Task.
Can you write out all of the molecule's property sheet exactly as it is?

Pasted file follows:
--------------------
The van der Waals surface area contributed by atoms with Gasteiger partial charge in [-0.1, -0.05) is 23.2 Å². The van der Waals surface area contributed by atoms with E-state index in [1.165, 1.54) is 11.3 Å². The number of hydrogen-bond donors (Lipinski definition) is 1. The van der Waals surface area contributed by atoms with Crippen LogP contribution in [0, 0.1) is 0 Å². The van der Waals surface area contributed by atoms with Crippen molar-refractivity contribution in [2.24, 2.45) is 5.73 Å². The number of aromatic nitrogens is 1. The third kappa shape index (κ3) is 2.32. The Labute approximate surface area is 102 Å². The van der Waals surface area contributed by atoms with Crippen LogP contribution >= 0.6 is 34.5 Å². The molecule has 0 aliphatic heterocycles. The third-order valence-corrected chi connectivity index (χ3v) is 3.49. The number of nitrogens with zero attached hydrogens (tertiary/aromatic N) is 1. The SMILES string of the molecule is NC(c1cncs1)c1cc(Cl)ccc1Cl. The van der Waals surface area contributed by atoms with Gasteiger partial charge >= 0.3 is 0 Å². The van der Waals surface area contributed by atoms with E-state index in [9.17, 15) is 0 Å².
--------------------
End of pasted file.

The van der Waals surface area contributed by atoms with Gasteiger partial charge in [-0.1, -0.05) is 23.2 Å². The van der Waals surface area contributed by atoms with E-state index in [1.165, 1.54) is 11.3 Å². The number of hydrogen-bond donors (Lipinski definition) is 1. The van der Waals surface area contributed by atoms with Crippen LogP contribution in [0, 0.1) is 0 Å². The van der Waals surface area contributed by atoms with Crippen molar-refractivity contribution in [2.24, 2.45) is 5.73 Å². The number of aromatic nitrogens is 1. The third kappa shape index (κ3) is 2.32. The Labute approximate surface area is 102 Å². The van der Waals surface area contributed by atoms with Crippen LogP contribution >= 0.6 is 34.5 Å². The molecule has 0 aliphatic heterocycles. The third-order valence-corrected chi connectivity index (χ3v) is 3.49. The number of nitrogens with zero attached hydrogens (tertiary/aromatic N) is 1. The SMILES string of the molecule is NC(c1cncs1)c1cc(Cl)ccc1Cl. The van der Waals surface area contributed by atoms with Gasteiger partial charge >= 0.3 is 0 Å². The van der Waals surface area contributed by atoms with E-state index in [9.17, 15) is 0 Å².